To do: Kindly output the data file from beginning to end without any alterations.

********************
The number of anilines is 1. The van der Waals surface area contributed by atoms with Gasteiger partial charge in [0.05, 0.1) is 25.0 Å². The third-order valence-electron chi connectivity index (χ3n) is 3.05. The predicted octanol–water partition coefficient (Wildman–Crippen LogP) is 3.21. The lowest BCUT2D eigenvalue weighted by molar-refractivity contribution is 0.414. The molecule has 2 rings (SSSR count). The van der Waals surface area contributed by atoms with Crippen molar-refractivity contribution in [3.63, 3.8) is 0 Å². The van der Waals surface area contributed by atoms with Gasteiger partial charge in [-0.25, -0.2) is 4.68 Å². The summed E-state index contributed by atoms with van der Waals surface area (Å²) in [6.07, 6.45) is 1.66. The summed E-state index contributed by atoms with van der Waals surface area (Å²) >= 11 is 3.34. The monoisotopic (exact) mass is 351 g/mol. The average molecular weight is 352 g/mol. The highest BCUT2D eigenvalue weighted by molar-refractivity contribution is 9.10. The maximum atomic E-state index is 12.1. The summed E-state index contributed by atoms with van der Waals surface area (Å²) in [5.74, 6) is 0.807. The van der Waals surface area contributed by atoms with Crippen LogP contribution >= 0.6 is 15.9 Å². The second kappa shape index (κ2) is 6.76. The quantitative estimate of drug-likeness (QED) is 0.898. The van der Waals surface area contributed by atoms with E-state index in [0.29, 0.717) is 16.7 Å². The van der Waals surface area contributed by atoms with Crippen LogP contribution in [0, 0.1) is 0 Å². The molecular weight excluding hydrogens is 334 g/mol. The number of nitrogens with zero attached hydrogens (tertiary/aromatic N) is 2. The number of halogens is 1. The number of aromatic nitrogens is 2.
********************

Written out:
The number of anilines is 1. The van der Waals surface area contributed by atoms with Gasteiger partial charge in [0.05, 0.1) is 25.0 Å². The third-order valence-electron chi connectivity index (χ3n) is 3.05. The predicted octanol–water partition coefficient (Wildman–Crippen LogP) is 3.21. The lowest BCUT2D eigenvalue weighted by molar-refractivity contribution is 0.414. The molecule has 2 rings (SSSR count). The van der Waals surface area contributed by atoms with Crippen molar-refractivity contribution in [3.63, 3.8) is 0 Å². The van der Waals surface area contributed by atoms with Gasteiger partial charge in [-0.25, -0.2) is 4.68 Å². The summed E-state index contributed by atoms with van der Waals surface area (Å²) in [6.07, 6.45) is 1.66. The summed E-state index contributed by atoms with van der Waals surface area (Å²) >= 11 is 3.34. The monoisotopic (exact) mass is 351 g/mol. The average molecular weight is 352 g/mol. The highest BCUT2D eigenvalue weighted by molar-refractivity contribution is 9.10. The maximum atomic E-state index is 12.1. The summed E-state index contributed by atoms with van der Waals surface area (Å²) in [5.74, 6) is 0.807. The van der Waals surface area contributed by atoms with Crippen LogP contribution >= 0.6 is 15.9 Å². The second kappa shape index (κ2) is 6.76. The quantitative estimate of drug-likeness (QED) is 0.898. The van der Waals surface area contributed by atoms with E-state index in [0.29, 0.717) is 16.7 Å². The van der Waals surface area contributed by atoms with Crippen LogP contribution in [0, 0.1) is 0 Å². The molecular weight excluding hydrogens is 334 g/mol. The number of nitrogens with zero attached hydrogens (tertiary/aromatic N) is 2. The number of halogens is 1. The number of aromatic nitrogens is 2.